regulation authority, or nra, has released its decision on two reactors in kagoshima prefecture. it reviewed sendai nuclear power plant, operated by kyushu electric power company, and confirms the plant has met the new safety standards. >> translator: we have thoroughly examined the measures to tackle severe accidents and natural disasters to ensure safety. i believe we have made a major change. >> reporter: all of japan's 48 reactors are offline. three years ago, an earthquake and tsunami damaged the fukushima daiichi power plant. it was the catalyst for reform of the industry's safety standards. the nra has been conducting screenings based on strict new rules, which went into effect last year. the focus is how earthquake resistant the facilities are. the nra now wants to know the maximum magnitude of earthquake
-- possible earthquakes and tsunami. the operator of the sendai plant set a higher estimate for tremors and waves, and the nra gave priority to the plant saying those estimates were appropriate. workers at the plant are hurrying to finish all the upgrades. they have built ten-meter-high walls to protect equipment from tsunami, a break water, and they installed pipes that can withstand tremors. >> translator: we will complete the task quickly so the plant's operations can be resumed as soon as possible. >> reporter: the nra approved the upgraded design and safety features of the sendai plant at the wednesday meeting. the decision was welcomed by the
government. >> translator: we would like to push forward restarting the reactors with the conclusion of the safety screening and understanding of local people. >> reporter: but not everyone was understanding. many are making their voices heard over the safety concerns. many people are rallying in front of the building where nra's office is located. they are yelling and holding signs to show their discontent towards decision. protesters say the screening of the plant was fast and sloppy and that the evacuation plan for residents is insufficient. people on the other side are split over the decision. >> translator: i don't want it to be restarted. i'm concerned about the safety of the next generation. >> translator: i agree with the restart, because it is necessary for us. some locals benefit from it. >> reporter: the nra's decision isn't final. the regulator will take a month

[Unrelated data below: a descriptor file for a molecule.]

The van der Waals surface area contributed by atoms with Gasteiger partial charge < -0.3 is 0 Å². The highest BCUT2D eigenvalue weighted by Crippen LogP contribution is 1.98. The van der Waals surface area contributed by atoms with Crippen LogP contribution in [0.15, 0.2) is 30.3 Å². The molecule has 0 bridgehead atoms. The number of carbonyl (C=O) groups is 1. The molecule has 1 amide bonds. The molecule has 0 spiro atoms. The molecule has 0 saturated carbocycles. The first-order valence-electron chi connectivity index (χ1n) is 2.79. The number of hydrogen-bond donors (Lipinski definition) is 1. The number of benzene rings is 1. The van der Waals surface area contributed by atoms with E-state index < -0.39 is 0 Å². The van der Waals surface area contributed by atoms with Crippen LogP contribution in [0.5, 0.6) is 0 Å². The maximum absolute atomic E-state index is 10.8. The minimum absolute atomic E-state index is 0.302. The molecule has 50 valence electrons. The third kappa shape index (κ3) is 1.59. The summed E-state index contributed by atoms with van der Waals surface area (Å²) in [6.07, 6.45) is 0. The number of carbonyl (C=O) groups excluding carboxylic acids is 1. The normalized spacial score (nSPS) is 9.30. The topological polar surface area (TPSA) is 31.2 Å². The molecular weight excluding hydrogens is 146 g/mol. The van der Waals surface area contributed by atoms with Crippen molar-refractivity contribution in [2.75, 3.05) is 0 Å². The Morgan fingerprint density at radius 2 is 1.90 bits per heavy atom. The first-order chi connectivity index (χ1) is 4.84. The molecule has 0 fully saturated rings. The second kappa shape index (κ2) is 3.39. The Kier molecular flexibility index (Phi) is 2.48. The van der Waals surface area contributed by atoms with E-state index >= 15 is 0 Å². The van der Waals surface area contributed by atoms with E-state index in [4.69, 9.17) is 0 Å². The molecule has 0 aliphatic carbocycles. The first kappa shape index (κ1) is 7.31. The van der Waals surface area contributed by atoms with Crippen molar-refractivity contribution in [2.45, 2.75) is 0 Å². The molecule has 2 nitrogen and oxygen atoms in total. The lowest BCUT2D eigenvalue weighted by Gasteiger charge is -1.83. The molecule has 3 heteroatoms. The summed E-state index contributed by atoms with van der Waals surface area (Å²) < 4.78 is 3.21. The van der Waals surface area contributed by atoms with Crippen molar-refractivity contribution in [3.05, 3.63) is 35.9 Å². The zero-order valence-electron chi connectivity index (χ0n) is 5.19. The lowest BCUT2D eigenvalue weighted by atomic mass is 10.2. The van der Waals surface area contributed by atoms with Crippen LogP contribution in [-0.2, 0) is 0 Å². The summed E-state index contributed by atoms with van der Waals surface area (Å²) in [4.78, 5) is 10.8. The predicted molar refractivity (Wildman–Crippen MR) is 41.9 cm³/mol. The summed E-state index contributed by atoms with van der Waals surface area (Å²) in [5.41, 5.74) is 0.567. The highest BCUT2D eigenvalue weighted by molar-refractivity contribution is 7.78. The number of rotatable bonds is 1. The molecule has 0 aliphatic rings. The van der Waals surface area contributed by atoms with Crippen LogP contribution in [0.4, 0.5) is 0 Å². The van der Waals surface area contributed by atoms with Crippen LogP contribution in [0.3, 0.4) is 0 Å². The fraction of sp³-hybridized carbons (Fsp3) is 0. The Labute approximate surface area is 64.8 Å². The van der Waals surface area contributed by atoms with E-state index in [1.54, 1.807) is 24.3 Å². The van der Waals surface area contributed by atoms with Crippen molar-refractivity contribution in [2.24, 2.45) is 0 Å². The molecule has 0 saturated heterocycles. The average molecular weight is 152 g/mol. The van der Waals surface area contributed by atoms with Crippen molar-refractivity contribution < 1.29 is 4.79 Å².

to collect comments from the public. then they will look for approval from local municipalities. there are still on-site operational checks to be done. the sendai plant faces many challenges in regaining trust of those who are cautious about the safety of the nuclear energy. noriko okada, nhk world. chinese officials made a surprise announcement on wednesday saying they finished work on an oil rig set up in disputed waters in the south
china sea. the vietnamese are paying particular attention to this development. patchari raksawong in bangkok is following the story. >> vietnam state-run media are reporting this announcement as a top story. relations between the two countries have been worsening since china moved the equipment to the area in may. vietnam television on wednesday aired a program that showed a correspondent on board a maritime police vessel reporting the latest development. the waters in question are near the paracel islands, said to be rich in natural resources. china set up the oil rig in may in the disputed waters. since then, clashes between ships from the two countries